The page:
Last month I wrote a series of articles concerning Sam Harris' speech at TED on the possibility of a science of morality.(See Sam Harris' Presentation Science Can Answer Moral Questions)
I was not the only one to offer criticism of Sam Harris' comments. So, to compliment the points that I raised, I would like to say some things about the points that others have raised. Specifically, I would like to address the points raised by Sean Carroll.(See Sean Carroll The Moral Equivalent of the Parallel Postulate.)
Harris asserted that the concern of morality is with the well-being of conscious creatures. Furthermore, we can tell, just by looking at the world, that there is obviously greater well-being in some parts of the world than others. He takes the well-being of conscious creatures to be an objective fact that we can study and come up with scientific truths about. These are not just scientific truths about how to obtain the well-being of conscious creatures, but scientific truths about the well-being of conscious creatures itself.
I would like to start by giving my take on Sam Harris' argument. As I see it, Harris' argument is much like the following:
Yes, we can have a science of physical matter. After all, every object in the universe is made up of a mixture of the four elements - earth, air, fire, and water. These elements are made up of atoms, which are extremely small pieces of an element which themselves have no parts. Now, we can have an objective science of the atoms of the four elements. Therefore, we can have a science of physical matter.
In other words, what Harris got right was his claim that we can have a science of morality. What he got wrong was his specific claims about the nature of the subject that we are studying scientifically.
The reason that this is important is because some of the criticisms that Harris has had to put up with commit a clear fallacy. They have attacked the specifics of Sam Harris' theory and then asserted that this disproves his claim that we can have a science of morality.
This is as fallacious as taking objections to the theory of matter included in my analogy to Harris's argument and taking that as proof that we cannot, in fact, have a science of physical matter. "Your theory fails, so a theory of physical matter is not possible."
It does not fail, so long as there are other theories that are out there. What the person raising this objection needs is not to find problems with Harris' specific theory, but some reason to believe that no theory is possible.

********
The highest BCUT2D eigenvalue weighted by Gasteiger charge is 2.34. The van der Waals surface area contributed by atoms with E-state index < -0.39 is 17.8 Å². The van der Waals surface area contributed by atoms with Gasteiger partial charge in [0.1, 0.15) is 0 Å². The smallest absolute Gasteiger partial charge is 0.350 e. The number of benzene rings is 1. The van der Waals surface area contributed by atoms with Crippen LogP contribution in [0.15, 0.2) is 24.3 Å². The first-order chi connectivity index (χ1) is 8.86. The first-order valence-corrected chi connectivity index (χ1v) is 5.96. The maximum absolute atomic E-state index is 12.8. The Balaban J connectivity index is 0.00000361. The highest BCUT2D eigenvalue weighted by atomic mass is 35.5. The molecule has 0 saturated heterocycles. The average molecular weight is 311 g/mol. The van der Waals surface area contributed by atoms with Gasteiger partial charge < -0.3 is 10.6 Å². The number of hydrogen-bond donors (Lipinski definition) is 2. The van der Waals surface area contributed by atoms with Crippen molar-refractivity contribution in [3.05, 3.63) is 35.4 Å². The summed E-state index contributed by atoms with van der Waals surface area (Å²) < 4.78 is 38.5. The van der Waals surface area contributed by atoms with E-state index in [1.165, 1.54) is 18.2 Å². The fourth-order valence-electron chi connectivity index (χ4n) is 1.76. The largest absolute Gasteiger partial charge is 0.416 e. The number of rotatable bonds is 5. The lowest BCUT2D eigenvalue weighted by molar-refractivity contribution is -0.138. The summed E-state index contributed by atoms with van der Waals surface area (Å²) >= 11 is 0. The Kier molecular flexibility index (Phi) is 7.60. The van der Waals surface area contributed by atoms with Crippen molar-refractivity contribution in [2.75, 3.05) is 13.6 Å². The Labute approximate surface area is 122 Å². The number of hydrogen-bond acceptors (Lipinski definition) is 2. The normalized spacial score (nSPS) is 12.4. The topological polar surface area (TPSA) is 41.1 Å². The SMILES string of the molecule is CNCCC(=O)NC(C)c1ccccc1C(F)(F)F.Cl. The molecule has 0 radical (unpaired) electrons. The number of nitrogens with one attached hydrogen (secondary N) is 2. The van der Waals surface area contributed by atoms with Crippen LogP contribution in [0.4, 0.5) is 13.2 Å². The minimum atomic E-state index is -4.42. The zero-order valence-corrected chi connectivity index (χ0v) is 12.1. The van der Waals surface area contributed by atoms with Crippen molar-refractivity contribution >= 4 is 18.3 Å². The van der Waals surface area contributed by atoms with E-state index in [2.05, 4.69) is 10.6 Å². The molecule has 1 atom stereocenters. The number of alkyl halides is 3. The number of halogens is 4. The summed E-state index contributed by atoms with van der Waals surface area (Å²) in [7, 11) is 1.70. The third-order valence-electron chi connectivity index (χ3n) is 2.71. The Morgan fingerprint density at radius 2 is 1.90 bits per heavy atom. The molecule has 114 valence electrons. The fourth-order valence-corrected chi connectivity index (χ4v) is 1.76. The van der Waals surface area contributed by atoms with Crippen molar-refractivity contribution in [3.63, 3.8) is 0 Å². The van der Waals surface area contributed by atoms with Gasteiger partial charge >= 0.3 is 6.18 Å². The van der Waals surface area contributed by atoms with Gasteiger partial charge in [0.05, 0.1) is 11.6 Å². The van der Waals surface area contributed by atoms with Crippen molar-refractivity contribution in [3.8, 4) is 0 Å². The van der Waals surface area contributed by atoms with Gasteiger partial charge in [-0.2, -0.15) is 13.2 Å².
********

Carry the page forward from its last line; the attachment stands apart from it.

Carroll appeals to David Hume to provide that argument.
There is an old saying going back to David Hume that says that you cannot derive an ought from an is. And Hume was right! You can't derive an ought from an is! Yet people keep on trying.
Show me an argument that proves that you cannot derive an 'ought' from an 'is'. Hume gives us no argument. Hume gives us a fallacy. He gives as an "argument from ignorance". He says, I don't know how to do it; therefore, it cannot be done." Yet, it is a bit like saying that I cannot figure out the volume of an irregular solid; therefore, it cannot be done. Or, I cannot calculate the orbital mechanics necessary to get a spaceship from the Earth to the Moon; therefore, it cannot be done.
Here is Hume's often quoted paragraph:
In every system of morality, which I have hitherto met with, I have always remark'd, that the author proceeds for some time in the ordinary ways of reasoning, and establishes the being of a God, or makes observations concerning human affairs; when all of a sudden I am surpriz'd to find, that instead of the usual copulations of propositions, is, and is not, I meet with no proposition that is not connected with an ought, or an ought not. This change is imperceptible; but is however, of the last consequence. For as this ought, or ought not, expresses some new relation or affirmation, 'tis necessary that it shou'd be observ'd and explain'd; and at the same time that a reason should be given; for what seems altogether inconceivable, how this new relation can be a deduction from others, which are entirely different from it.
There is nothing in here but an argument from ignorance.
It is as if we have introduced a new principle of logic that says:
• X is inconceivable to Hume.
• Therefore, not-X